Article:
Finding help for wanderers

Published 11:08 pm Wednesday, June 1, 2011

It’s hard enough trying to raise a child with Down syndrome or autism — or to take care of an aging parent with Alzheimer’s disease — without the constant worry of what will happen to them if they wander out of the house or from the yard. But for many families, that is exactly the fear that consumes them.

Wandering related to a medical condition is surprisingly prevalent. The Alzheimer’s Association estimates that 60 percent of adults with dementia will wander at some point while they have the disease. And considering the fact that Baby Boomers are entering their golden years, the incidence of Alzheimer’s is likely to continue to grow during the next 20 years, meaning that more and more families will experience the panic associated with Alzheimer’s-related wandering.

But wandering isn’t just a problem with aging adults. In a 2007 online poll by the National Autism Association, 92 percent of participating parents of autistic children reported their children with autism have a tendency to wander. In fact, drowning, prolonged exposure and other wandering-related factors are among the top causes of death within the autism population of adults and children.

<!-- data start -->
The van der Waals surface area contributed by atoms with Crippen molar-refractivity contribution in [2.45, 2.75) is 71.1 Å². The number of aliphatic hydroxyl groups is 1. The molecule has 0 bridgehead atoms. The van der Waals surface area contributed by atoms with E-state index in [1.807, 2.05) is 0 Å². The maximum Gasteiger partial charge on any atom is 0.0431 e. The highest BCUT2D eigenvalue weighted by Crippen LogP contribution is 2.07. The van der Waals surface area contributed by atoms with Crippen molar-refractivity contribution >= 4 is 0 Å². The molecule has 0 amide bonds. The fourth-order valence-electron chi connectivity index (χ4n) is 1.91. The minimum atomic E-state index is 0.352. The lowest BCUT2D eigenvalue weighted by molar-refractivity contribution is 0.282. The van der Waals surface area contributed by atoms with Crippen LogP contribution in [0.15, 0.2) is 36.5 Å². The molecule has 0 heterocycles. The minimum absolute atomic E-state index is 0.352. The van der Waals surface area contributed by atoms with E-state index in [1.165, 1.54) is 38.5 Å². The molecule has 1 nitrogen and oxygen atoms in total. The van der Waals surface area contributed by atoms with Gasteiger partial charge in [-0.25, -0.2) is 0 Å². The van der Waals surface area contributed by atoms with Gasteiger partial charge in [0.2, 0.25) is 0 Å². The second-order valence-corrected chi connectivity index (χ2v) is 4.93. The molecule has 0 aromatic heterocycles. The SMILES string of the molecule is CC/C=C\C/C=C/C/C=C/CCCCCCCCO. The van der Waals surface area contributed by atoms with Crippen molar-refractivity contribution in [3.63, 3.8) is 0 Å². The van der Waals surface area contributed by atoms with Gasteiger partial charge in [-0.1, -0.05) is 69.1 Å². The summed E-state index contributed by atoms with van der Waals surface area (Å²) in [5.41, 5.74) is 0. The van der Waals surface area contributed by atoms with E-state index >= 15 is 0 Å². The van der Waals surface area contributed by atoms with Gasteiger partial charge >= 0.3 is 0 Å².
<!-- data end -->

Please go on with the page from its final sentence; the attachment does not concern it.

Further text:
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With those frightening statistics as a backdrop, a group of public safety officers from all over the United States, Canada and Australia got together more than a decade ago to form Project Lifesaver International, whose goal is to help families find their wandering loved ones and to get those family members home quickly.

Clients of the nonprofit organization, which operates on donations, wear personal transmitters that can be tracked by participating fire departments, police departments and other emergency agencies. The program has rescued 2,381 clients since its inception, finding them in an average of 30 minutes. There have been no injuries and no deaths among those clients. Such outcomes are far more positive than the ones that often are associated with wanderers.

Project Lifesaver does such important work that firefighters in Suffolk have actually paid out of their own pockets for people to participate, according to Suffolk Fire and Rescue Lt. Mason Copeland. In fact, it’s so important to him that Copeland and Bon Vivant wine shop owner Brenda Gillihan are working together on a wine tasting on Sunday at 2 p.m. to raise funds for the program.

Copeland said he hopes the funds raised can help purchase more personal transmitters and tracking equipment, train more fire and rescue personnel to use the equipment and enroll more citizens in the program.

Tickets are available at Bon Vivant, located at 1901 Governor’s Pointe Drive, or through Lt. Mason Copeland by reaching him at 754-8787. The cause could hardly be more worthy.